Low operational cost and environmental benefits have given a huge boost to EV sales in the country. A major hindrance, however, still remains; and that is the lack of a decent charging infrastructure. But this too is being gradually sorted with active participation from private players. The Government need to engage with them so that e-mobility goal reaches its fruition once the pandemic havoc is behind us.
Electric Vehicles (EVs) are the next big thing in the automobile sector all over the world. Established, as well as new players are adding new EVs to their line-up at a regular pace. The EVs are beneficial not only environmentally, but also from the financial point of view. The cost of operating an EV is around Rs. 1 per kilometre, which is highly economical, particularly for the budget-conscious consumers. That is, perhaps, why EV sales are on the rise in India and the automobile sector is witnessing a steady growth in their demand.
However, the lack of adequate charging infrastructure makes many Indians hesitant on EV adoption. According to the Central Electricity Authority (CEA), India has 933 EV charging stations for both two-wheelers and four-wheelers combined. What the country needs is a decent EV charging infrastructure that is future-ready and capable of handling a much larger number of EVs.
- The cost of operating an EV is around Rs. 1 per kilometre, which is highly economical, particularly for the budget-conscious consumers.
- Many companies, including Tata Power, Charzer, Ather Grid, and Ola Electric etc. have commenced setting up EV charging stations.
- The Government had also announced a proposal to set up EV charging stations across all the 69,000 fuel stations in the country.
- The second wave of pandemic, however, has virtually halted the adoption of EVs besides hitting every other sector of the economy.
To achieve that, the Government needs to partner with both the private and public sector players to develop a state-of-art EV charging infrastructure in the country. Many companies, including Tata Power, Charzer, Ather Grid, and Ola Electric etc. have already commenced setting up EV charging stations. Ola, in fact, has announced that it will have the world’s largest two-wheeler EV charging network, Ola Hypercharger, in the country. The network will comprise over 1 lakh charging stations and it will be spread over more than 400 cities across the country. Tata Power has set up more than 300 EV charging stations across nine states and 40 cities. Tata’s charging network works for both two-wheelers and four-wheelers.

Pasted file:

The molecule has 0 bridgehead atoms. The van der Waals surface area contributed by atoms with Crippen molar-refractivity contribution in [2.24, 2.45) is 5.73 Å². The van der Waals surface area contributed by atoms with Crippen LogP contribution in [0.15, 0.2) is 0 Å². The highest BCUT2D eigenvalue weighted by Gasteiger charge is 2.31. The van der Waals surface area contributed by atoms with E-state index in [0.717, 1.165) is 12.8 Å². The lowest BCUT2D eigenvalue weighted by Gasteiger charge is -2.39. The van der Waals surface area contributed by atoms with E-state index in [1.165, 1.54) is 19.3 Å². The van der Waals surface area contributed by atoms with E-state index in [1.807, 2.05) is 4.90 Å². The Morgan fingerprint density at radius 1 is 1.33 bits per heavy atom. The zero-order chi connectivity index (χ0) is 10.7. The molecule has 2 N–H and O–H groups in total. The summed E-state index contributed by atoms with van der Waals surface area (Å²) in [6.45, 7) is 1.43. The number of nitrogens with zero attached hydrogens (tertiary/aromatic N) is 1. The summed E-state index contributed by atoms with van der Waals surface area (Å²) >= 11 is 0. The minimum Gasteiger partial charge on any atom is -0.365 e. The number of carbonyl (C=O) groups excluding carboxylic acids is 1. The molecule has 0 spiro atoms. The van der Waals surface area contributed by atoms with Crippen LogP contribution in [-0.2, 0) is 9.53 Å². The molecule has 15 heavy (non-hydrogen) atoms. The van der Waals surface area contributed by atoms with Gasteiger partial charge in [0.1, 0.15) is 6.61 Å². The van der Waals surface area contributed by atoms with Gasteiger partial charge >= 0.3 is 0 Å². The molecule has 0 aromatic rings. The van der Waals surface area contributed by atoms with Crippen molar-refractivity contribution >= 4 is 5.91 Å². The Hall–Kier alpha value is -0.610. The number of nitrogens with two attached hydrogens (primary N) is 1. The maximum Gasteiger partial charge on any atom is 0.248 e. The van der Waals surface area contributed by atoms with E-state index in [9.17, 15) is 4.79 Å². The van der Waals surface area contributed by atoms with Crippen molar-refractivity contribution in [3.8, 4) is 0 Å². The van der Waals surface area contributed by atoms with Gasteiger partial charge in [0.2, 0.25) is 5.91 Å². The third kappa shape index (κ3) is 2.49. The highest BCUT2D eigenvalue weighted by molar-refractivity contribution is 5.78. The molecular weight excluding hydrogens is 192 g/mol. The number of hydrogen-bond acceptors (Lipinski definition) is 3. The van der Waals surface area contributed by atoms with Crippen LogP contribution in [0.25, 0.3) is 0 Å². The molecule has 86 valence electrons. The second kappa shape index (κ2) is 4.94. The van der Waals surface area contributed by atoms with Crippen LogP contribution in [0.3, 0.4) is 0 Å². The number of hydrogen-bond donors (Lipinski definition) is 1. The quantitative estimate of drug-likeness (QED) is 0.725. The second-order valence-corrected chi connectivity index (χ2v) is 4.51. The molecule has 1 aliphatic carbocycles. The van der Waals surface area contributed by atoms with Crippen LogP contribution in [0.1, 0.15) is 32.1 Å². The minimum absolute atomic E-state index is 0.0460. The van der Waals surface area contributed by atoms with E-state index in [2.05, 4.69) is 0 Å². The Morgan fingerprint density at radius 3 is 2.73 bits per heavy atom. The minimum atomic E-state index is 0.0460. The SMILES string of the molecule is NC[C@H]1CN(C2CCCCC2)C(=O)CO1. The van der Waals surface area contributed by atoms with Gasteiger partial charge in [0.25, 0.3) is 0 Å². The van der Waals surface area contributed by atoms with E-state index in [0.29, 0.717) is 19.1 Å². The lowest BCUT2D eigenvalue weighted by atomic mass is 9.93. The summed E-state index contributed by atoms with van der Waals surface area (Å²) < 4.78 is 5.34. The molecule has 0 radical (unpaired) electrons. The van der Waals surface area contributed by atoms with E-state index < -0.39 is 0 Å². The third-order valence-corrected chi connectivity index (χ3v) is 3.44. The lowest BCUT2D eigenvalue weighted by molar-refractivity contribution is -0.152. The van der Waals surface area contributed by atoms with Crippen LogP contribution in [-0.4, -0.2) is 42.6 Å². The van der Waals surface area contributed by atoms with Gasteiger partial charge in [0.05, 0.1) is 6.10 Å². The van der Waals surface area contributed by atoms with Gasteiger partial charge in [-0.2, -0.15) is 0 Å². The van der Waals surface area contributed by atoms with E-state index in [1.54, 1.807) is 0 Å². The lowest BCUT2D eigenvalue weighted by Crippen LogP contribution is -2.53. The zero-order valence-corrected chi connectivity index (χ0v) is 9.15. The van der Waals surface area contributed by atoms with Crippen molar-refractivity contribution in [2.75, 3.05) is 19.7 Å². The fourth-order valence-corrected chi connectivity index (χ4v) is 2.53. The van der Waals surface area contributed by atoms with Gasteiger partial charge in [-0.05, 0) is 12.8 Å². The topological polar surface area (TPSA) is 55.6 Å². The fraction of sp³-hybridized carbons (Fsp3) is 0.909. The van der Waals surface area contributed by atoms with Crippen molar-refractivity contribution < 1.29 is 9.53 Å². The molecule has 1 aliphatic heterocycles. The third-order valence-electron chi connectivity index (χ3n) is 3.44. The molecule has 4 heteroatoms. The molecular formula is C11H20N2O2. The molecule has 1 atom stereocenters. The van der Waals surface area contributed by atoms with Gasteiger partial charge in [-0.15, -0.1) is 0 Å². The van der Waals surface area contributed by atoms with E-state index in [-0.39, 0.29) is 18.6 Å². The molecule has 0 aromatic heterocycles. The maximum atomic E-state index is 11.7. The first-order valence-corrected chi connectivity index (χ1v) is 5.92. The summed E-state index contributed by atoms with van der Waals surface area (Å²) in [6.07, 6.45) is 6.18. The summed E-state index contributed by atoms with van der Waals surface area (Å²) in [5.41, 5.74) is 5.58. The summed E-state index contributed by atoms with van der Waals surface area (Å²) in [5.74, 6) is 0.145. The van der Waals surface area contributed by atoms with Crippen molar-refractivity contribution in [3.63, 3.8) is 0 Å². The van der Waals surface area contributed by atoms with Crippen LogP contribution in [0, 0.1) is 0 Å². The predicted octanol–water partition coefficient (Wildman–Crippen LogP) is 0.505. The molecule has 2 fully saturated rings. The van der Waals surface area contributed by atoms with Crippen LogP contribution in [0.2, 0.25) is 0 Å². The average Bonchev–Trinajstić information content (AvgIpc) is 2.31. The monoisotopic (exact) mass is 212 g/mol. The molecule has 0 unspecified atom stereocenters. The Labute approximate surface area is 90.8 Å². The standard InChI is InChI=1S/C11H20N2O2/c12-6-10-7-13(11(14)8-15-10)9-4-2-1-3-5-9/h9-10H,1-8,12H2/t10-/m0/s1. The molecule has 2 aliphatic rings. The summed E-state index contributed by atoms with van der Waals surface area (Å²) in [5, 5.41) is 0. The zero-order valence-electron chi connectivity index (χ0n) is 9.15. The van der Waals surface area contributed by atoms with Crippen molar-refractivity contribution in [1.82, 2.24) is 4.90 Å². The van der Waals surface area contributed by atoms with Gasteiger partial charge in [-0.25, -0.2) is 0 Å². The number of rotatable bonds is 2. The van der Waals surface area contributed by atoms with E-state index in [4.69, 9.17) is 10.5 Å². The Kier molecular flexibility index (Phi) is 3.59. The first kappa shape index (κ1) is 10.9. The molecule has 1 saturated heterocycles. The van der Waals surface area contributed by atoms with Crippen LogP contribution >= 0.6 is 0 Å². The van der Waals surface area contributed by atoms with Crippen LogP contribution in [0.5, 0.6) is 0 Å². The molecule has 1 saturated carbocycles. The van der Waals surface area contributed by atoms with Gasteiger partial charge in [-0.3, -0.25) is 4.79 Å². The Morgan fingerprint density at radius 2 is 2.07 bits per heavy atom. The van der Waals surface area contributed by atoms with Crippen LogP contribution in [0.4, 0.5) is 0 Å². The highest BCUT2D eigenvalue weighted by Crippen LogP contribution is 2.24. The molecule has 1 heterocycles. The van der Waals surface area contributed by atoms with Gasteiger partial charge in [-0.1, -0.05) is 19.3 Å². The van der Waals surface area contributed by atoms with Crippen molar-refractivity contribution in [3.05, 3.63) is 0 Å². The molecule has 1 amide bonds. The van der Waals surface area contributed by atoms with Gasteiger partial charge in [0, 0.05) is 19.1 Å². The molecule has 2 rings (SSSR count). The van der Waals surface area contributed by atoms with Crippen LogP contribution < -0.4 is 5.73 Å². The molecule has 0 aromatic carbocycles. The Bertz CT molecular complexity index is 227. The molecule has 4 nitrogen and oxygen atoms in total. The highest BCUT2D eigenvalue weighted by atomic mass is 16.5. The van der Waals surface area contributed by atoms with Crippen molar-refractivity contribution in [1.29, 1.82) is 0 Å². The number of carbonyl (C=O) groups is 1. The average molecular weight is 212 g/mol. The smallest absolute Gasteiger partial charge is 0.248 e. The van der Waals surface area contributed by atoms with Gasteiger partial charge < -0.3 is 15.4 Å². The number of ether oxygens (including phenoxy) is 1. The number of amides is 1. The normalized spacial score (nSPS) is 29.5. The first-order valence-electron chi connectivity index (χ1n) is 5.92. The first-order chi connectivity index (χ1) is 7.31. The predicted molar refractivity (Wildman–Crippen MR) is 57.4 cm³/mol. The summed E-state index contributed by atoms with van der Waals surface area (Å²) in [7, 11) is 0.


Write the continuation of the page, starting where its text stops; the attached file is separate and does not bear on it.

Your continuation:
Another start-up, Charzer, is a Bengaluru-based company that provides portable Kirana chargers (3.3kV) for societies, malls, shop-owners and restaurants. Also, apart from its EV two-wheelers launch, Ather Energy has set up more than 130 fast charging stations. Ather Grid is one of the largest fast-charging networks in the country.
The Government’s FAME-II (Faster Adoption and Manufacturing of (Hybrid &) Electric Vehicles) Scheme, apart from taking other initiatives, is attempting to educate the public about the benefits of EVs over fossil-fuel based vehicles. It is also offering various tax benefits and subsidies to boost the sale of EVs in the country. It had also announced a proposal to set up EV charging stations across all the 69,000 fuel stations in the country.
With all these multifarious initiatives, 2021 was expected to be a year of better opportunities for the automobile sector, particularly in the EV arena. The second wave of coronavirus pandemic, however, has virtually halted the adoption of EVs besides hitting every other sector of the economy. One only hopes for the earliest return to normalcy so that India could achieve its ambitious goal of electric mobility with no further hindrances!